For Ben Lord, the Making Waves program was a game-changer.

“The program opened my eyes to a lot of things I hadn’t thought about before, like how a lot of relationship problems are about gender.”

He attended the teen healthy relationships program, which received funding from the Canadian Women’s Foundation, when he was a high school student in New Brunswick. Teen healthy relationship programs help participants break down gender stereotypes, recognize the signs of abusive relationships, and practise the skills they need to develop healthy ones.

Although teen healthy relationships programs are offered across Canada, there is a lack of coordinated efforts to link and support these programs.

That’s why the Foundation is working toward change at a national level through Building the Field of Teen Healthy Relationships, a three-year program that began in 2017. Supported by Status of Women Canada, the initiative is bringing together staff, researchers, academics, government and policy workers, funders, and youth themselves to share successes and challenges, as well as to discuss the future of teen healthy relationship programming.

We partnered with Antigonish Women’s Resource Centre and Sexual Assault Services Association, BC Association of Aboriginal Friendship Centres, National Association of Friendship Centres, Partners for Youth | Alliance Pro-jeunesse, PREVNet, and Wii Chiiwaakanak Learning Centre to help guide the initiative.

Jessica (J) :What are some of the key challenges for organizations providing teen healthy relationships programming across Canada?

Keetha (K) : The scope and impact of gender-based violence is so widespread that it can mean programs need to have experts in everything from societal issues like rape culture, to technical issues like online security. They’re doing their best and being flexible but there’s so much work to be done. Sometimes it can be isolating, especially when working in smaller communities. That’s why this initiative is so important, it creates a space to share knowledge and ideas between programs, and with researchers who can provide evidence about what works.

Access to sustainable, long-term funding is of course a key challenge for organizations, which is why we have invited philanthropic organizations and government to the table so we can strategize together. When it comes to identifying priorities, having input from all areas will mean that everyone’s interests will be represented.

Finally, ensuring that teens’ needs are met is the number one priority and the number one challenge. There are so many barriers to making sure youth are included in meaningful ways, and treated like the experts in their own lives. Ensuring that youth are involved in all areas of the work, from the development of the programs to influencing research and policy, means challenging the ways that we as adults structure our work to help teens. Involving teens is essential to help build their leadership qualities, and is essential in helping the people around them – like parents, caregivers, school teachers and staff – to best meet their needs.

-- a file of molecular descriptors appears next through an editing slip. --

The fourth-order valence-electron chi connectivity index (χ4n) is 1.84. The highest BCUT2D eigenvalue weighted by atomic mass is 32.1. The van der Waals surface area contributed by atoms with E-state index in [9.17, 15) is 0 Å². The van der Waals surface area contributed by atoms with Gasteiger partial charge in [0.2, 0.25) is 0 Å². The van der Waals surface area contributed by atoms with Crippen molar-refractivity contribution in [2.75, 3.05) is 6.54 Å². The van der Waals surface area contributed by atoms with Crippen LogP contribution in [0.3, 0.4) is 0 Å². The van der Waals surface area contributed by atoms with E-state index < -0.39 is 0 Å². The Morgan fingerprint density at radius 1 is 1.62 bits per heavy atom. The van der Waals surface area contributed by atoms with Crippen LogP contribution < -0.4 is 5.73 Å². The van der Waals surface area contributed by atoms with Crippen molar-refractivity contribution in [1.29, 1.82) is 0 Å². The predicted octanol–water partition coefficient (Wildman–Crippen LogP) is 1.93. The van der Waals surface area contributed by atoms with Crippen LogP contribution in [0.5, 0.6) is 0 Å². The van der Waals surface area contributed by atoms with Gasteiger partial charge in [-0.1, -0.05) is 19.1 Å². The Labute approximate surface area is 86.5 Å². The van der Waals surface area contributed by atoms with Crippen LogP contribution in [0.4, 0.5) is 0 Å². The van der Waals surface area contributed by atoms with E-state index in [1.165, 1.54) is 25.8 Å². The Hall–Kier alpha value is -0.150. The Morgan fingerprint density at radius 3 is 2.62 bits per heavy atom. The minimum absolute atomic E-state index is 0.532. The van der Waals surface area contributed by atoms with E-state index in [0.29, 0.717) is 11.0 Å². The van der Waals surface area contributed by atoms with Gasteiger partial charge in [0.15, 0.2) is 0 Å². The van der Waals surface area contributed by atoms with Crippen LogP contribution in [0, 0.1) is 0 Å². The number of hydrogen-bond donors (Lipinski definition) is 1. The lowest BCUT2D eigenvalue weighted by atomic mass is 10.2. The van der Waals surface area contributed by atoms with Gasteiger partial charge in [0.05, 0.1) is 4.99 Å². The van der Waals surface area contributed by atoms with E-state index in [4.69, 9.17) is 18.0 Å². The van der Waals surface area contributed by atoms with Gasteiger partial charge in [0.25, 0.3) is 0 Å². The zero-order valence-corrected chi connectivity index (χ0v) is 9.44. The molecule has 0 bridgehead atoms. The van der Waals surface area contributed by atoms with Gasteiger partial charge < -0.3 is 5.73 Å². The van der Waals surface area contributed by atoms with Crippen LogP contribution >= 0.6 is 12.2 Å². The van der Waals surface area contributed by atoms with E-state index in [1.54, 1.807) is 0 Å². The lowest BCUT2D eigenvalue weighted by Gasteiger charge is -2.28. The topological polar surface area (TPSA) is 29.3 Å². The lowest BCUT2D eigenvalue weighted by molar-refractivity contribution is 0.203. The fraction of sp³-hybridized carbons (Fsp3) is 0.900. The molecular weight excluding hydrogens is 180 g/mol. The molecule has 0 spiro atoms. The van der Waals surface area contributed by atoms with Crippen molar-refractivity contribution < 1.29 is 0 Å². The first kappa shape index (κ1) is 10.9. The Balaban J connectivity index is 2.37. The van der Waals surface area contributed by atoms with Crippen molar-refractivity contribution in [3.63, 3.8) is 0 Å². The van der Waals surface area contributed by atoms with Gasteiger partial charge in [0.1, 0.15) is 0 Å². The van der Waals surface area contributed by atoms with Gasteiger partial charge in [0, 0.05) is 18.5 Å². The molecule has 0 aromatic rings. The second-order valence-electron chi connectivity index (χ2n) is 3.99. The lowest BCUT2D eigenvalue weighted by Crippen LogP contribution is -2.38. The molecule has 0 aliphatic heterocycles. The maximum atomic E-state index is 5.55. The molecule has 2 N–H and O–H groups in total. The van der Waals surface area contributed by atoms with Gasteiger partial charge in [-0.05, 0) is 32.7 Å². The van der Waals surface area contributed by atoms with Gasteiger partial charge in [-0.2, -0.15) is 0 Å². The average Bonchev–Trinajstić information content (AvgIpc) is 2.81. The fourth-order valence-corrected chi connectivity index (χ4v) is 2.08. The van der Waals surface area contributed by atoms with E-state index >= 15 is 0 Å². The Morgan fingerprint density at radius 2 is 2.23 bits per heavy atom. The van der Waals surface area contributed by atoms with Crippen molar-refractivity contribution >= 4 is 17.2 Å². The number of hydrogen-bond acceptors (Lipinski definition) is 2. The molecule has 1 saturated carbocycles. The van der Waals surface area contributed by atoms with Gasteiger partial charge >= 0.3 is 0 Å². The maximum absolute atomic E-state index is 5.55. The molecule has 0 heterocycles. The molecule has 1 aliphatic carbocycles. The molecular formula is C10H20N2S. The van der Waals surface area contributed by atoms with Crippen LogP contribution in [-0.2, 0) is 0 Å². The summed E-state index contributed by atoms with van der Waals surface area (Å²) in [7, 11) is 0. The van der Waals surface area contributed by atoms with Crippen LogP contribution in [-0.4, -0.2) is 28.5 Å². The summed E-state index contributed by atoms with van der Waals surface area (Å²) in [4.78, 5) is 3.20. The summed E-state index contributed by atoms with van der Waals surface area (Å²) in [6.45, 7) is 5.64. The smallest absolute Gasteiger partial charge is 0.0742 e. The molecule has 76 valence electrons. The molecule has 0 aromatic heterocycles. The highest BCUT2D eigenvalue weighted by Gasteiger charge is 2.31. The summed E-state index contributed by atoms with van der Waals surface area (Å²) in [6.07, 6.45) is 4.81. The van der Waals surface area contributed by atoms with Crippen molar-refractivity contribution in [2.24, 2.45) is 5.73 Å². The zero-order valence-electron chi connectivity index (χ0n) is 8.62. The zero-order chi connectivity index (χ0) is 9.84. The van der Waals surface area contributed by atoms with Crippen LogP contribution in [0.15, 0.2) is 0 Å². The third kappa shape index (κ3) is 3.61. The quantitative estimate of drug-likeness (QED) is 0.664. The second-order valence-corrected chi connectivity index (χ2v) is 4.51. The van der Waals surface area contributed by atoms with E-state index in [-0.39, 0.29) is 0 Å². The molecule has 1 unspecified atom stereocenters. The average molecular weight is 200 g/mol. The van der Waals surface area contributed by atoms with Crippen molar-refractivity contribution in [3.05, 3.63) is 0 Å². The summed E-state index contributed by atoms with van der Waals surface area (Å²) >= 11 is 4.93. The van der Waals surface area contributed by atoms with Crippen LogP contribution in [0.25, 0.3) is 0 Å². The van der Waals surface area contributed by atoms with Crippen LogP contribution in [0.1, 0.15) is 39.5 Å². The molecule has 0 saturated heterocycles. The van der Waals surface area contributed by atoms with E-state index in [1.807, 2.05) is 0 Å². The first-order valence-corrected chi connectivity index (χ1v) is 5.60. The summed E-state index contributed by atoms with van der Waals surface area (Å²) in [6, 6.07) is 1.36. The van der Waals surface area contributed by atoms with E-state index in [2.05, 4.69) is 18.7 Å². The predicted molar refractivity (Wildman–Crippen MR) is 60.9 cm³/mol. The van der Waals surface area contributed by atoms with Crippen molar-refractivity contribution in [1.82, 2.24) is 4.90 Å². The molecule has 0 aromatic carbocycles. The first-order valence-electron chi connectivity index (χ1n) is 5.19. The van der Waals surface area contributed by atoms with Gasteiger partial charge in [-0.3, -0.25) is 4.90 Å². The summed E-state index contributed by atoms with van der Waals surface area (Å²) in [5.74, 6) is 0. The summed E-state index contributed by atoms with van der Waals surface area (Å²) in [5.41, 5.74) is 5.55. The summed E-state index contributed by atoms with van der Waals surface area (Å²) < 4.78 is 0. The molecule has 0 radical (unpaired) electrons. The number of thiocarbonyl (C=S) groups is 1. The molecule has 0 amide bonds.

J: How does Building the Field aim to bring organizations together and work toward change?

K: Our partners worked to get a picture of the people and organizations that currently make up the field and what their strengths and challenges are. We spent a lot of time researching who is out there, developing a list of over 500 people who do work in the area of teen healthy relationships in Canada.

In the fall of 2016, we sent an English and French survey out to help us identify what the main challenges and priorities were across Canada. We used this information as a basis for creating priorities that we refined at our National Forum in April. Together the group worked to develop a shared understanding of the current state of the field, build relationships, and create action plans to address opportunities to further strengthen how these programs get built and delivered.

With an ever-widening group of members, we are building a national network that is focused on collective action.

J: What are some of the emerging issues for teens that healthy relationships programs are helping to address?

K: At the National Forum, four areas of action were prioritized for the next year and working groups were formed around each. The action areas are; First Nations, Métis, and Inuit Programming (on and off reserve, urban and rural), Equipping and Engaging Adults (Parents, Caregivers, and Service Providers), Hard to Reach Youth (in custody, in care, home-schooled), and Developing a National Strategy on Teen Healthy Relationships.

As well, we are working to ensure youth are engaged in this process. We are creating workshops for them to advise on the direction and priorities of the initiative overall, and the framework of each working group.

J: How will better coordination of teen healthy relationships programming help teens, and ultimately contribute to the prevention of violence against women?

K: There is growing evidence showing that addressing complex social problems collaboratively achieves greater and more lasting success. This initiative is an opportunity to do just that by  increasing and strengthening coordination, aligning priorities, and sharing knowledge. As a result, young people will be better supported to lead healthy, violence-free lives.

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